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Food issues
ActNow: When you want to be supportive, but you don't know how
" It's not talking about will power and sticking to a diet. It is her struggle, not yours, but you can dwell on 
the positive and not feed negativity."
-Sue Babcock

by Kathy Magnuson


Have you ever avoided a friend in crisis because you didn't know what to say? Have you ever not called or stopped to see someone who was hurting because you couldn't find the right words?

For some people, a friend or family member with food or body issues can present that kind of situation. You want to be supportive but you don't know how.

Licensed Psychologist Sue Babcock of the Emily Program, which offers treatment for eating disorders, gave practical advice. "I always encourage people to look at what is concerning them. Are they starting to notice that someone doesn't eat with them anymore or seems sad at mealtime or makes excuses to not be with them? Whatever the concerning behavior is," she said, the point is "to be able to talk about it from that point of view." She suggested saying, "'I'm worried that I don't see you any more at dinners.' Or 'I noticed that your weight is dropping so I just wondered what is going on with that?' 'It seems like you are avoiding eating. Do you want to talk about that?'"

Babcock also suggested saying, "I noticed that you make a lot of derogatory comments about your body and I'm just wondering if you want to talk a little more about that." She has heard some clients say that no one has ever talked to them about food and eating in that way.

Maybe your loved one has told you she/he is in treatment for an eating disorder. How do you support that person? Or as Babcock said, "What does it really look like to be supportive in the trenches?" It looks like honesty. You might say, "I really want to be supportive and I don't know how to best do that. Are there things you'd like from me or would you let me know if I say something that isn't helpful?"



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It's not talking about will power and sticking to a diet. It is her struggle, not yours, but you can dwell on the positive and not feed negativity. Babcock suggested if "someone makes negative comments about her body or how she eats, you could ask her, 'How would you like your behavior to be different?'"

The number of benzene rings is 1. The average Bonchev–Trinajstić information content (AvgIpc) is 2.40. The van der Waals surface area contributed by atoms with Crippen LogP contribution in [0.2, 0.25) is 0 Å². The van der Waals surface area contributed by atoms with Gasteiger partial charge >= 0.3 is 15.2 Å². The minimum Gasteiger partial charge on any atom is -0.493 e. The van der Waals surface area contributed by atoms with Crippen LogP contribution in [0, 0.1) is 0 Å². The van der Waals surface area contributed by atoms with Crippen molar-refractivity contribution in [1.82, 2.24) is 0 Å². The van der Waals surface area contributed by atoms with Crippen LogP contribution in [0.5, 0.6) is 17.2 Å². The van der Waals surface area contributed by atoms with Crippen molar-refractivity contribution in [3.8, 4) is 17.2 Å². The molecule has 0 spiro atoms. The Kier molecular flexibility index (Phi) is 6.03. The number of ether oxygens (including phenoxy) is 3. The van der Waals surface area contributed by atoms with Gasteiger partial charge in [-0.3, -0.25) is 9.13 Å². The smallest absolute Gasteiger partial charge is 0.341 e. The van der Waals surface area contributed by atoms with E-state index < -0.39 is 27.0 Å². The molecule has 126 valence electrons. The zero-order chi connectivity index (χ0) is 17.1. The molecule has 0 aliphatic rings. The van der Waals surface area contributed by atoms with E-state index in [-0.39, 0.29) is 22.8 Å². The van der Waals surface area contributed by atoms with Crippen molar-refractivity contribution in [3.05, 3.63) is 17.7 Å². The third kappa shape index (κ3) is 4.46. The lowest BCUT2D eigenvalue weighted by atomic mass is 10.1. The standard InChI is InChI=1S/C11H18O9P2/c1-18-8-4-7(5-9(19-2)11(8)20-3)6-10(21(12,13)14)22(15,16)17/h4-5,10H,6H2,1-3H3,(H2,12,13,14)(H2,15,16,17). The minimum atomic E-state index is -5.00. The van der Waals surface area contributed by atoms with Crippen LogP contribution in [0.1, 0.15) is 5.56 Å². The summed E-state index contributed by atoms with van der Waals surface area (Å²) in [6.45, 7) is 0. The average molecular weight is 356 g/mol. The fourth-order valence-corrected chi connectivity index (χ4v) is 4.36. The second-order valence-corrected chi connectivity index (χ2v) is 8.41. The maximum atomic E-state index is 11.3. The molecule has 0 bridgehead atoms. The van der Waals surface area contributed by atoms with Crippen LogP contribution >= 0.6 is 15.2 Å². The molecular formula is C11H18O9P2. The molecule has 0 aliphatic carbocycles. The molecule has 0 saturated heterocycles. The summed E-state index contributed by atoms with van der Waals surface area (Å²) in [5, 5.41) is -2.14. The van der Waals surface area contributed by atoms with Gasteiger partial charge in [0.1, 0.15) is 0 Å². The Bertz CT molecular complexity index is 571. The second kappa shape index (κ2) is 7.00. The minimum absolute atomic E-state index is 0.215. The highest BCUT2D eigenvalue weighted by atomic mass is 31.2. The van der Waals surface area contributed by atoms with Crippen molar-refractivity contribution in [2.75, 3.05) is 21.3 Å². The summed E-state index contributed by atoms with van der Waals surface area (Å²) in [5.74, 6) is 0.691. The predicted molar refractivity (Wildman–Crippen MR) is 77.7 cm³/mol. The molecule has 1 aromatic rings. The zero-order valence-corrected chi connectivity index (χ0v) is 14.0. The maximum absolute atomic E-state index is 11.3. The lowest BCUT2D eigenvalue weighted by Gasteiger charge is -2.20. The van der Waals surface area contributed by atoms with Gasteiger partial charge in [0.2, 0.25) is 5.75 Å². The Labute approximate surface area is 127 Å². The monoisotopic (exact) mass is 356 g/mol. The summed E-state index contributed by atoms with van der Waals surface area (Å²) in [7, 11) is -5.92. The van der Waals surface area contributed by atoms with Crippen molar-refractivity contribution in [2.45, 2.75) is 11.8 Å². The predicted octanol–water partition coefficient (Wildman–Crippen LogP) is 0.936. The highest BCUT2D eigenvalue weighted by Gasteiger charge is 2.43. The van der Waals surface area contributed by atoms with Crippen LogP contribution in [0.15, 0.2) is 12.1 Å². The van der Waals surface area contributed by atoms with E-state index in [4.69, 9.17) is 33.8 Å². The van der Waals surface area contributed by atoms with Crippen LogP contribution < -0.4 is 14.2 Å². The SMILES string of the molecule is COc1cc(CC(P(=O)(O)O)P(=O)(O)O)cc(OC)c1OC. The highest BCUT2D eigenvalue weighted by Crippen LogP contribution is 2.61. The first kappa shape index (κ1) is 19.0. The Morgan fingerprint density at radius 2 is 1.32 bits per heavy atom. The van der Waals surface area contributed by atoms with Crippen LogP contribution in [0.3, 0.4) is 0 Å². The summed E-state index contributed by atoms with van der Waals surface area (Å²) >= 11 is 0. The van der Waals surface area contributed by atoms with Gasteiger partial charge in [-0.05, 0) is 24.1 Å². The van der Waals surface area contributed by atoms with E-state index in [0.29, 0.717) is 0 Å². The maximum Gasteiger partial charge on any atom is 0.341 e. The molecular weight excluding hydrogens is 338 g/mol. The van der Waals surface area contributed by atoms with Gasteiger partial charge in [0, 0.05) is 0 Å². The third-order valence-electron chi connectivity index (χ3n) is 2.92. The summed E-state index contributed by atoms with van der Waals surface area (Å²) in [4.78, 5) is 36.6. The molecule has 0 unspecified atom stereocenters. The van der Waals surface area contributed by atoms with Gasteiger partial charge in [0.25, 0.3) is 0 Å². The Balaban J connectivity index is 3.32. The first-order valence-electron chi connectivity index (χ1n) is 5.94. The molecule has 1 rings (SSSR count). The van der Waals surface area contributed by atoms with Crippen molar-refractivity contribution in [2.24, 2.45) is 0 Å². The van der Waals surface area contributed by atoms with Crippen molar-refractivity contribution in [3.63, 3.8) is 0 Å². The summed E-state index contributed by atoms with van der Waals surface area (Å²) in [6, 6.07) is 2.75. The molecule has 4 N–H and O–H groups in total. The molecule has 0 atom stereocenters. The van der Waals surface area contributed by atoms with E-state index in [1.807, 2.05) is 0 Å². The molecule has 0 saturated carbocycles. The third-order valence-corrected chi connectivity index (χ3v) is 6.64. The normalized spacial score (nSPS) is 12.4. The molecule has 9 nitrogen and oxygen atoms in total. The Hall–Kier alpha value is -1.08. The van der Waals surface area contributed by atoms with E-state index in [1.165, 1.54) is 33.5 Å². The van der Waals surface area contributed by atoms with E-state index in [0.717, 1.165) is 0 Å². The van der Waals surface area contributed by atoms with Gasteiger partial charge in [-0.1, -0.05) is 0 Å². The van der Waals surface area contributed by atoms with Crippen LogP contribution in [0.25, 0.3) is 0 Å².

Support can include focusing on the person's other qualities or how you connect with her aside from eating or exercising. It can be as simple and as powerful as letting that person hear that even when you know about her eating disorder, you still care for her and love her.

TakeAction:

Talking about food issues with a family member or friend
Accept your limitations; e.g. you can't make her/him want to get better.

Accept the person for who she/he is. Remember that she/he is an individual; 
she/he is not her/his eating disorder.

Compliment strengths that have nothing to do with appearance, eating or food.

Don't make excuses for the person with the eating disorder. Remember that each person is responsible for her/his own behavior.

Be a good role model when discussing food and weight-related issues. Having compassion for another does not mean being manipulated by them. Do not comment about someone's weight and looks.

You can't speak for her/him, but you can listen. Convey that you believe in her/him and know that she/he will find the answers she/he needs.

Recognize that recovery is a process. It takes time; it's seldom logical or linear.

Courtesy of The Emily Program, www.emilyprogram.com

How can I tell if my family member or friend has a problem with eating?

The Emily Program provides this self-scoring tool for family or friends. Find out by answering these seven questions:

1. Does it seem to you that your loved one has lost control over how she or he eats?

2. Does your loved one ever make him/herself sick because they feel uncomfortably full?

3. Does your loved one believe she/he is fat, even when others say she/he is too thin?

4. Do food and/or thoughts about food dominate your loved one's life?

5. Do thoughts about changing his/her body or weight dominate your loved one's life?

6. Are shared meals difficult because of your loved one's eating behavior or comments about food, eating, or body image?

7. Are you or others worried about your loved one's weight?

In this informal survey, two or more "yes" answers strongly indicate the presence of disordered eating. (Adapted from the Scoff Questionnaire by Morgan, Reid & Lacy-BMJ, 1999.)

Courtesy of The Emily Program, www.emilyprogram.com


Where do you see women connecting and making change in your world? Send me your story, magnuson@womenspress.com.





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